Having only become aware of Face Off last year after meeting the delightful Alana Rose from season three and the equally delightful Keaghlan Ashely from season seven at the Amazing Las Vegas Comic Con in 2014, it was impossible not to watch the show when it aired and cheer Ms Ashley on, both in print and as a viewer. Host McKenzie Westmore is one of the most empathetic presenters on any reality show on television. As well as Ms Westmore’s apparent caring attitude her father, the award winning Michael Westmore (And if you have to ask what he has won awards for, why on Earth are you watching the show?) appears to offer advice and guidance.
Face Off shows just what goes into all that creature feature makeup and the thought process, application and magical transformations that Hollywood makeup artists use for all their creations (not just the monster makeup.) Watching Keaghlan Ashely and Alana Rose turn “normal” looking people into fairies and other sprite-like creatures live in Vegas was fascinating and it is equally so watching these talented artists do so on television weekly.
Sadly, this writer missed the first eight episodes hence missing out on any possible favorites to follow along and root for. It says much for the SyFy program that even not meeting any of the contestants, in the flesh, so to speak, one can still find competitors to get attached to as each one shares their thoughts freely with the viewer. Personalities of each artist are amicable enough that the viewer feels badly whenever one is voted off.
*Sidenote* I was so upset when my favorite Keaghlan was voted off last year before the final I stopped watching! This is one of the few reality shows on television that features wildly talented individuals who perform a sort of magic. Turning people into aliens, ghostly specters, or as in the last episode, men into women as a tribute to the golden days of yore and William Shakespeare. Back in the day when ladies were not allowed on stage…or women who were not ladies, for that matter.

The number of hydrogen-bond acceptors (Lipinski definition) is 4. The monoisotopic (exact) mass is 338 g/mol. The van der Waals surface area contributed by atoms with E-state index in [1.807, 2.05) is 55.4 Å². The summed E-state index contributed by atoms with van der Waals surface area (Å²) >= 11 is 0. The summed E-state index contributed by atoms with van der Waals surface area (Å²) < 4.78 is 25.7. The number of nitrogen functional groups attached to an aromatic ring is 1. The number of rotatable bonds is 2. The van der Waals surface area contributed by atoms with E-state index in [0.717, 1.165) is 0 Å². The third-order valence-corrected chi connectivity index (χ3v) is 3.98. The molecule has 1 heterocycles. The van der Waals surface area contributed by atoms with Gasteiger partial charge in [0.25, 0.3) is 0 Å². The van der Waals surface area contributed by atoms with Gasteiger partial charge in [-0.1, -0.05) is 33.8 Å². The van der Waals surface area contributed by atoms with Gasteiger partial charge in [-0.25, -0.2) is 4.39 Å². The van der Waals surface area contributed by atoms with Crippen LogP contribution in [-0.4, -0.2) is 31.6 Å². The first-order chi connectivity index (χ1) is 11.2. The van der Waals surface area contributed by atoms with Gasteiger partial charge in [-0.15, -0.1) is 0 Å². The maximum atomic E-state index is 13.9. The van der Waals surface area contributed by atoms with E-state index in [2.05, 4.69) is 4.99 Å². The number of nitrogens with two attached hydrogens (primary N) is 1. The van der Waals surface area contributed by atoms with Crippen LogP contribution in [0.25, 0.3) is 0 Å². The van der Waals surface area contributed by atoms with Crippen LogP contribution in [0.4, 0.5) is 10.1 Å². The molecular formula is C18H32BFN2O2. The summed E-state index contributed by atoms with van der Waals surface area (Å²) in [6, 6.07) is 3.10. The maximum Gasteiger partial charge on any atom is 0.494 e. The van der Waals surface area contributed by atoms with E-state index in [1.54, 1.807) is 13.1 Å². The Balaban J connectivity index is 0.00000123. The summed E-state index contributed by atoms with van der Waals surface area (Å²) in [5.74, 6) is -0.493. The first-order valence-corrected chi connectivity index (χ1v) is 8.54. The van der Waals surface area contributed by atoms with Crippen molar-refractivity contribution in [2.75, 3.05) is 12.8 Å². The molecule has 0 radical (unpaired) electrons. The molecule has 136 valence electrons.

In All That Glitters the competitors left in the show had to take classic female Shakespearean characters, Hecate (which was continually mispronounced), Joan of Arc, et al. and recreate them. The trick was that this week they took very masculine male models and transformed them into these feminine creatures of fiction. This was the challenge and some did better than others.
The magic of Face Off is not in the winning or losing, it is in the revelations of the thought process, what prosthetics are needed/used, and what makeup/color is used for each creation. The format of each episode is the same. The competitors get their brief, pick their assignments and get to work.
Segments of the show are split into workshop days and each artist is given expert advice from Michael Westmore. By the end of the program the results are judged and after the “safe” contestants are sent back, the last four (best and worst) are left to explain/defend their work.
Megan “Meg” Wilbur won this week with her creation, Stephanie “Stevie” Calabrese was “runner up,” and sadly Ricky Vitus lost and was voted out. (Evan Hedges stayed in by the skin of his teeth.) Somewhat amazingly all of the artists managed to make their manly-men look like ladies. While Evan’s looked a little less than perfect, Ricky’s was deemed the “worst.”
SyFy’s Face Off airs Tuesdays on the network. All those who are fans of what goes into the creation of fantasy cinematic visions, whether they be cute hobbits or ‘Oribble Orcs” should tune in.